The legislative landscape around forced labour and modern slavery is changing and companies that are not engaging and tackling these issues in their supply chains may find themselves barred from some markets, particularly the US
The 2016 US Trade Facilitation and Trade Enforcement Act introduced restrictions on importation into the US of goods produced with forced labour, closing a loophole in the 1930 Tariff Act that allowed for importation of goods that may have had forced labour in the supply chain if US domestic production did not meet demand.
This change last year came on the back of earlier legislation and rule changes in the US including the Port State Measures Agreement and the Californian Transparency in Supply Chains Act.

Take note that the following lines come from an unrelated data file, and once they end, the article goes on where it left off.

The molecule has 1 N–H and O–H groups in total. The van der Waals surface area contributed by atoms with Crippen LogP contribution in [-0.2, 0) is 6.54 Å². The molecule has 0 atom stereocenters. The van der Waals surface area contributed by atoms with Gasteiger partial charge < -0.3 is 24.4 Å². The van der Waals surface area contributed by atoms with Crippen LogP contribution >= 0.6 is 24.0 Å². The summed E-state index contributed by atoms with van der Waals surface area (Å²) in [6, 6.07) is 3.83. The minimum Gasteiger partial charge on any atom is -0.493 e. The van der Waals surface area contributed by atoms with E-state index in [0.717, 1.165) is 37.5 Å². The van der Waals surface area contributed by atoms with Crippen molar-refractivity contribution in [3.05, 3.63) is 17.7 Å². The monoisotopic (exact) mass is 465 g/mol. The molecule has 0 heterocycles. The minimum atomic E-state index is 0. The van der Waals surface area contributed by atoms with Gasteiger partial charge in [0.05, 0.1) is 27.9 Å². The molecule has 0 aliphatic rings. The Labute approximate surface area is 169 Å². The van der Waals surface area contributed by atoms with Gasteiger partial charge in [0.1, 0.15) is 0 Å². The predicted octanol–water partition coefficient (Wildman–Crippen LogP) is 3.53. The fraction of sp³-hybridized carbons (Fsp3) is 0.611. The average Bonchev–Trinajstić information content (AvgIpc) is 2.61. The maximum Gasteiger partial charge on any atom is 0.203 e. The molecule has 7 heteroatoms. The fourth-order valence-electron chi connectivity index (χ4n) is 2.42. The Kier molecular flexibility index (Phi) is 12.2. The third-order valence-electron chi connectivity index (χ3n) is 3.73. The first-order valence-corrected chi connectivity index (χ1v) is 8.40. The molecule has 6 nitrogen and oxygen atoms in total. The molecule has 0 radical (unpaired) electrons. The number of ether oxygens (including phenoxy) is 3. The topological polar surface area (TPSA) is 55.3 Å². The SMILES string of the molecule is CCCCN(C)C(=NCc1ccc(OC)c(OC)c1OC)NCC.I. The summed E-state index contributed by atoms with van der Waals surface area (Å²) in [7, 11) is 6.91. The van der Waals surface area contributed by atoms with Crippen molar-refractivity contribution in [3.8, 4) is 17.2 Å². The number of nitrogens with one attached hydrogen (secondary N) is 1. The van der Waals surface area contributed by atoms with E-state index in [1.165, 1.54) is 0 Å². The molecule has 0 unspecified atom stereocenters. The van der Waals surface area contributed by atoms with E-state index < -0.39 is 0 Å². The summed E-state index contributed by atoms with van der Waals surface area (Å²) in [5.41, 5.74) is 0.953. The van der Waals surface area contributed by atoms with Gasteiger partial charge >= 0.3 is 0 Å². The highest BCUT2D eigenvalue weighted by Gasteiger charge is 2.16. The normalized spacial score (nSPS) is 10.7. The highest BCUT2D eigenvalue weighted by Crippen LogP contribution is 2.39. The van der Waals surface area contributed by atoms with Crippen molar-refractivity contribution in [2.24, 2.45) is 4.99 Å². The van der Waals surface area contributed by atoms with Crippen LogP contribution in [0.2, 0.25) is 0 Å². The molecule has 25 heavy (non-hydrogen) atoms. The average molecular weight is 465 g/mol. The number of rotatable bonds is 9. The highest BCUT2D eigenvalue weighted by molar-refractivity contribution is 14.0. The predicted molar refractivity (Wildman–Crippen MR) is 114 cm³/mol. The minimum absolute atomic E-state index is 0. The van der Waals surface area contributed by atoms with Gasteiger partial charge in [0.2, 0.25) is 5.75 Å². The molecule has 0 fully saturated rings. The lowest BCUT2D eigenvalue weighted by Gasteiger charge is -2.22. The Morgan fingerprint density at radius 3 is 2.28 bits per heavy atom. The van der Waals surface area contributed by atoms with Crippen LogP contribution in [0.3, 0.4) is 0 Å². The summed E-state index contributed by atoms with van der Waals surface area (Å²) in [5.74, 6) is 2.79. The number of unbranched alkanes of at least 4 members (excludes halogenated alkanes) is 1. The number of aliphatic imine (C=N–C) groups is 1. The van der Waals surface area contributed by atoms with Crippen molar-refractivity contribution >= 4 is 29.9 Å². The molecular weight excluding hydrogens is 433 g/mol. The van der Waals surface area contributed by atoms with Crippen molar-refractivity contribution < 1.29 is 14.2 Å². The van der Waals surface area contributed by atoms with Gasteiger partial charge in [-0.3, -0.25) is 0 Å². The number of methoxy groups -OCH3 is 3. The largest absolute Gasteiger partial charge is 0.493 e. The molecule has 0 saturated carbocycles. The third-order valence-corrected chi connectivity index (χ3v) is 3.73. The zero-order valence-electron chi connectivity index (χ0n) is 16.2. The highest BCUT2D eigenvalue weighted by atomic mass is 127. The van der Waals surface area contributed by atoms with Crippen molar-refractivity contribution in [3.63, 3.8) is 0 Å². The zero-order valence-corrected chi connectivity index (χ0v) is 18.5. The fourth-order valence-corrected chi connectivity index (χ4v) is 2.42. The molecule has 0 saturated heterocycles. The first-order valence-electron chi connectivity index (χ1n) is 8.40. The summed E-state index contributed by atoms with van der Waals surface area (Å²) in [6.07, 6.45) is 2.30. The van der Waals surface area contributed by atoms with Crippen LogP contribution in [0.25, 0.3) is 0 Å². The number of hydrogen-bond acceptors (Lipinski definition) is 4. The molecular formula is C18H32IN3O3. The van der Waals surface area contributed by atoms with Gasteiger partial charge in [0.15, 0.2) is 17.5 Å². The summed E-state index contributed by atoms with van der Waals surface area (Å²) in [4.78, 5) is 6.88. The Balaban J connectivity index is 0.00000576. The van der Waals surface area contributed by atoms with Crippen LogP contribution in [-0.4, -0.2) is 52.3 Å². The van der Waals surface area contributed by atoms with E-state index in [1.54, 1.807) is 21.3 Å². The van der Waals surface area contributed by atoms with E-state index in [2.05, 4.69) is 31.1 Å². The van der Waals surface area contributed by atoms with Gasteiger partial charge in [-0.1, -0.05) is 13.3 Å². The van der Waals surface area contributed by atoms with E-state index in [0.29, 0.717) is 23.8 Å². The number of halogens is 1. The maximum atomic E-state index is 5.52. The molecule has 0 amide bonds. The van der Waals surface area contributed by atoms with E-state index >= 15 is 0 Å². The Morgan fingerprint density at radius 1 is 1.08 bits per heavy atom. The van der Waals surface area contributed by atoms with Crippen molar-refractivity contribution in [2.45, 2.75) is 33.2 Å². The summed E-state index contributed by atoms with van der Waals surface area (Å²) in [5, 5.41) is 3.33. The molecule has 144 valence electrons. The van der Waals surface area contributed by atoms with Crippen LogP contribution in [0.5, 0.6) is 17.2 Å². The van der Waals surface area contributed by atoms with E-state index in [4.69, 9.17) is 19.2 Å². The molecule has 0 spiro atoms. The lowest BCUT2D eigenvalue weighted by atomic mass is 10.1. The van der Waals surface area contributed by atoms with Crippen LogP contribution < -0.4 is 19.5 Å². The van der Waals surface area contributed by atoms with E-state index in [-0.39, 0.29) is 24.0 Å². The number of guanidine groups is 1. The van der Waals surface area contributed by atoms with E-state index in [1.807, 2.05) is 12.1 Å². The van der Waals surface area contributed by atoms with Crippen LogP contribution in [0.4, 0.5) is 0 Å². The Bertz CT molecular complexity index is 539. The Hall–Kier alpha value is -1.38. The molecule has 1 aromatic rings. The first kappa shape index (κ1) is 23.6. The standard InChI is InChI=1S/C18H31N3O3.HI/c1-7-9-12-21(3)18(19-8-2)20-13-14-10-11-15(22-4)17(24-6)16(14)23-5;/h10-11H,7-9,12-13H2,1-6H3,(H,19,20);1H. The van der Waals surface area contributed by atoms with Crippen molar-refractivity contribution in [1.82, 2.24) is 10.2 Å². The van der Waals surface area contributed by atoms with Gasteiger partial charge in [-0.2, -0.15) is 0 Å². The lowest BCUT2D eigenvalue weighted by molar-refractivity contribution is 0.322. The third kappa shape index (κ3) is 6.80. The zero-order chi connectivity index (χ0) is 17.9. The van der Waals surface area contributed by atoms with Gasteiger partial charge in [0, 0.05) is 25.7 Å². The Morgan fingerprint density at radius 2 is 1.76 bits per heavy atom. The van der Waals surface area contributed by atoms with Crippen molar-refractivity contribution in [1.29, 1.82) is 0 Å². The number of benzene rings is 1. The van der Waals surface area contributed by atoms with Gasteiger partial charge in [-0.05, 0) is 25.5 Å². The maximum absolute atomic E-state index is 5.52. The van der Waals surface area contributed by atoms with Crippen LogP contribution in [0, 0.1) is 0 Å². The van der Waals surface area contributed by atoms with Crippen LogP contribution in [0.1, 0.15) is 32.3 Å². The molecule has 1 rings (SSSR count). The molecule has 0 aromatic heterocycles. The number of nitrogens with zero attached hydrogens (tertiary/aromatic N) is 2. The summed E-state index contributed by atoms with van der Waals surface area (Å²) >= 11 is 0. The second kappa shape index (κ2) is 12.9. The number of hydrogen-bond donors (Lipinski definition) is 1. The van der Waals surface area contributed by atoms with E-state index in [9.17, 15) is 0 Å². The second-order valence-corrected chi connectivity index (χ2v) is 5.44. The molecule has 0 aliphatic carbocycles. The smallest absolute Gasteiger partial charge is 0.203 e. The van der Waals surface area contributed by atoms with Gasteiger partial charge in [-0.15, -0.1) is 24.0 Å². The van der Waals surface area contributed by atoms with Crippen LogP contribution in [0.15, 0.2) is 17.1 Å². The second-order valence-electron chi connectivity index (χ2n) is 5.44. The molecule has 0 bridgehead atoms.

Elsewhere, of course, the evolving picture is similar, with the UK’s Modern Slavery Act having been in force since late 2015. France is another country with tightening rules coming into play.
So, clearly, companies need to act and be seen to act. But what are the implications if they don’t? What are the risks they run?
Leading the debate in this Innovation Forum webinar are:
- Ken Kennedy, senior policy advisor, forced labour programs, US Immigration and Customs Enforcement, Department of Homeland Security
- Corey Norton, export and import attorney, Trade Pacific Law
- Darian McBain, global director of sustainable development, Thai Union
Introduced and moderated by Ian Welsh, publishing director, Innovation Forum